6. S. Chakraborty, S.S. Solanki, S. Roy, S.S. Tripathy, G. Mazzola, A statistical comparison of performance two ragas (dhuns) that use the same notes, in Proceedings to the International Symposium on Frontiers of Research in Speech and Music (FRSM2008), held at Sir C. V. Raman Centre for Physics and Music, Jadavpur University, Kolkata on 20–21 Feb 2008, pp. 167–171Google Scholar
  7. S. Chakraborty, R. Ranganayakulu, S. Chauhan, S.S. Solanki, K. Mahto, A statistical analysis of raga Ahir Bhairav. J. Music Meaning 8, sec. 4 (Winter 2009a),
  8. S. Chakraborty, R. Ranganayakulu, S.S. Solanki, A. Patranabis, D. Ghosh, R. Sengupta, A.K. Dutta, N. Dey, Shadowing along the maestro’s rhythm. Revista eletronica de musicologia (Electron. Musicol. Rev.) XII (2009b)Google Scholar
  9. S. Chakraborty, M. Kumari, S.S. Solanki, S. Chatterjee, On what probability can and cannot do: a case study in Raga Malkauns. J. Acoust. Soc. India 36(4), 176–180 (2009c)Google Scholar
  10. S. Chakraborty, K. Krishnapryia, K. Loveleen, S. Chauhan, S.S. Solanki, K. Mahto, Melody revisited: tips from Indian music theory. Int. J. Comput. Cognit. 8(3), 26–32 (2010)Google Scholar
  11. S. Chakraborty, S. Tewari, G. Akhoury, S.K. Jain, J. Kanaujia, Raga analysis using entropy. J. Acoust. Soc. India 38(4), 168–172 (2011)Google Scholar
  12. P. Chordia, A. Rae, Raag recognition using pitch-class and pitch-class dyad distributions, in Proceedings of International Conference on Music Information Retrieval, 2007Google Scholar
  13. N.A. Jairazbhoy, The rags of North India: Their Structure and Evolution (Faber and Faber, London, 1971)Google Scholar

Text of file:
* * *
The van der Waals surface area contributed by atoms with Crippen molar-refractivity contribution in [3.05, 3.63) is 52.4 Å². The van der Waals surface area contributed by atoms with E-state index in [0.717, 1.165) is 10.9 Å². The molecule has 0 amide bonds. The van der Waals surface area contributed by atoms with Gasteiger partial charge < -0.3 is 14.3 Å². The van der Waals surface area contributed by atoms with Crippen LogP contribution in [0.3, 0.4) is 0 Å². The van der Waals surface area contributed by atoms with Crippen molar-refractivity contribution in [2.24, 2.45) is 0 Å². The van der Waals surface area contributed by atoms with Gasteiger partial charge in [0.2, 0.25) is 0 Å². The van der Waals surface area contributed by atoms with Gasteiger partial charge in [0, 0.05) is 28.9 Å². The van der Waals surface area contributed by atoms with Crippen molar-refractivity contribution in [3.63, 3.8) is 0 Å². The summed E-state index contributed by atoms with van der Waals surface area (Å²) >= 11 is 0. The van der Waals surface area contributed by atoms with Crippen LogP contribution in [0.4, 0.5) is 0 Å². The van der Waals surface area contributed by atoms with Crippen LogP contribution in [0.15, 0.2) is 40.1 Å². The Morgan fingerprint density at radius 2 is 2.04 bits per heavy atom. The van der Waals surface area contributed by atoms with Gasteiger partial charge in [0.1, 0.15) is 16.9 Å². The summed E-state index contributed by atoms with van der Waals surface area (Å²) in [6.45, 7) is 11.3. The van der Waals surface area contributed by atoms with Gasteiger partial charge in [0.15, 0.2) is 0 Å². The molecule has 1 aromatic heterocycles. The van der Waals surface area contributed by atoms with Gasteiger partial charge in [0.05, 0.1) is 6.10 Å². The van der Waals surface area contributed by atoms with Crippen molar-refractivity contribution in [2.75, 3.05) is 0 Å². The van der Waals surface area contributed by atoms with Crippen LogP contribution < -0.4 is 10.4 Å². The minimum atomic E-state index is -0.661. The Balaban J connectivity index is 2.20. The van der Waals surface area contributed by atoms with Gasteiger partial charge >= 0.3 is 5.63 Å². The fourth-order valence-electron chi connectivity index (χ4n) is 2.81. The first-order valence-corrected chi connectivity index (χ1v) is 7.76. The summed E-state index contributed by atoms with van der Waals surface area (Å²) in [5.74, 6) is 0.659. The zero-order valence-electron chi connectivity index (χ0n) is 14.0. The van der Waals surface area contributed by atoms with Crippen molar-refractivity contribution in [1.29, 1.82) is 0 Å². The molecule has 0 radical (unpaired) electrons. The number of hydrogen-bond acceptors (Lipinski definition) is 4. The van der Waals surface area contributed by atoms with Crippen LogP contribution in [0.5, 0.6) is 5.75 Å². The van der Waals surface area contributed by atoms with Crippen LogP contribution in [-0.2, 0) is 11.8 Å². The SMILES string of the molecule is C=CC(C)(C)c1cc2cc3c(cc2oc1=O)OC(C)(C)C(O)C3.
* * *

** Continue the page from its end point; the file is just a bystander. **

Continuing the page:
14. C.S. Jones, Indian classical music, tuning and ragas,
  15. B. Klemens, Modeling with Data: Tools and Techniques for Scientific Computing (Princeton University Press, Princeton, NJ, 2008)Google Scholar
  16. L.B. Meyer, Style and Music: Theory, History, and Ideology (University of Pennsylvania Press, Philadelphia, PA, 1989) (Re statistics: 57–65)Google Scholar
  17. J. Morehen, Statistics in the analysis of musical style, in Proceedings of the Second International Symposium on Computers and Musicology, Orsay (CNRS, Paris, 1981), pp. 169–183Google Scholar
  18. N. Nettheim, A bibliography of statistical applications in musicology. Musicol. Aust. 20, 94–106 (1997)CrossRefGoogle Scholar
  19. P. Sinha, Artificial composition: an experiment on Indian music. J. New Music Res. 37(3), 221–232 (2008)CrossRefGoogle Scholar
  20. J.L. Snyder, Entropy as a measure of musical style: the influence of a priori. Assumptions Music Theory Spectr. 12, 121–160 (1990)CrossRefGoogle Scholar
  21. D. Temperley, Music and Probability (MIT Press, Cambridge, MA, 2007)zbMATHGoogle Scholar
  22. S. Tewari, S. Chakraborty, Linking raga with probability. Ninad J. ITC Sangeet Res. Acad. 25, 25–30 (2011)Google Scholar
  23. P.M. Todd, D.G. Loy, Music and Connectionism (MIT Press, Cambridge, MA, 1991)Google Scholar
  24. S.R. Wilson, R. Sue, Sound and exploratory data analysis, in Compstat Conf. Part I: Proc. in Compu. Stat., ed. by H. Caussinus, P. Ettinger, R. Tomassone (Physica, Vienna, 1982), pp. 447–450Google Scholar
  25. W. Winkler, Statistical analysis of works of art. Bull. Int. Stat. Inst. 44(2), 410–415 (1971)Google Scholar

Copyright information

© Springer International Publishing Switzerland 2014

Authors and Affiliations

  1. 1.Department of Applied MathematicsBirla Institute of Technology (BIT), MesraRanchiIndia
  2. 2.School of MusicUniversity of MinnesotaMinneapolisUSA
  3. 3.Dept. of Computer ApplicationsNetaji Subhash Engineering Coll (NSEC)KolkataIndia

Personalised recommendations